Starting points

TEACHING READING AND SPELLING TO DYSLEXIC CHILDREN. By Margaret Walton. David Fulton Pounds 15.

MATHS FOR THE DYSLEXIC. By Anne Henderson. David Fulton Pounds 14.

DYSLEXIA: Literacy Strategies for the Classroom. By Virginia Vivian. Pounds 10 Croydon Special Needs Support Service, tel: 0181 656 6551.

There is now such a forest of publishing about dyslexia that it's difficult for the non-specialist to know where to start. Yet many non-specialists need to know about dyslexia, from parents wanting to help their child at home to teachers struggling to cope with dyslexic children in a mainstream classroom.

Margaret Walton's Teaching Reading and Spelling to Dyslexic Children claims to be for both these groups, but would probably appeal most to parents or other lay-teachers working one-to-one with a dyslexic child. It provides a detailed, well-structured course written in a sensible, friendly tone, although perhaps a little wordy. Unfortunately, it sticks largely to pencil and paper teaching, ignoring the many uses of home computers for helping dyslexics, nowadays one of the most valuable areas for parents to explore.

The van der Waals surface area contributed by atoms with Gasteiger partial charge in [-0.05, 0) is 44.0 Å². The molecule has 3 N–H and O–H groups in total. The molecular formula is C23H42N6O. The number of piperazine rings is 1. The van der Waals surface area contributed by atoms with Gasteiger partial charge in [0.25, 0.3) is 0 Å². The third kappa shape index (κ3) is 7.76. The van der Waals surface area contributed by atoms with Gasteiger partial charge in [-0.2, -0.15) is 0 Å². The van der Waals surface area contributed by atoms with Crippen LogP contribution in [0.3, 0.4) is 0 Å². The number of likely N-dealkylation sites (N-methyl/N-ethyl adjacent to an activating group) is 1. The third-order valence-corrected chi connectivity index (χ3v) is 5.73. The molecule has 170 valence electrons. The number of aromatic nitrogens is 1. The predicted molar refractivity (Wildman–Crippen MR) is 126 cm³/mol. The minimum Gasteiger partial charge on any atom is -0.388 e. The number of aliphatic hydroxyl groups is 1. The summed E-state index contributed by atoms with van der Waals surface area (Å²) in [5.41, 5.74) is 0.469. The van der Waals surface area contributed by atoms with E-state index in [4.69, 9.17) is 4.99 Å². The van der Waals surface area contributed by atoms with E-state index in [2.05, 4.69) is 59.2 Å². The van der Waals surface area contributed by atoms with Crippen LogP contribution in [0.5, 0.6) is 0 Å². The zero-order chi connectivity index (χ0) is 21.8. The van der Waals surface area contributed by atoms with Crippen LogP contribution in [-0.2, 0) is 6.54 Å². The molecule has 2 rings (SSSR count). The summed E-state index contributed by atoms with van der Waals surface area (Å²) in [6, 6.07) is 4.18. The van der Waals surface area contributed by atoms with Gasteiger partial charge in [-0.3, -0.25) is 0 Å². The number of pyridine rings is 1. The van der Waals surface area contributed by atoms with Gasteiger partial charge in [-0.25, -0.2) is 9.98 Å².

Maths for the Dyslexic deals with a much-neglected aspect of the subject,and should prove a boon to parents and teachers alike. It is full of clear,jargon-free advice and teaching tips - many of which will be useful for the mainstream teacher too - covering everything from basic skills to teaching strategies for algebra and geometry. Computer-assisted learning is recognised and recommended, with notes of relevant software throughout the text.

However, neither of these manuals makes particularly easy reading. The busy teacher, coping with the myriad demands of the classroom and wave upon wave of government initiatives, needs basic information in bite-sized chunks. This is admirably provided in Dyslexia: Literacy Strategies for the Classroom, a collection of A4 sheets of practical advice, each focusing on one aspect of dyslexia, such as early identification, mnemonics, maths, computers or self-esteem. Teachers can photocopy and keep pages as they need them, or you could run an informal course on dyslexia by sticking a page a week on the staffroom noticeboard, then collecting them in a file for reference.

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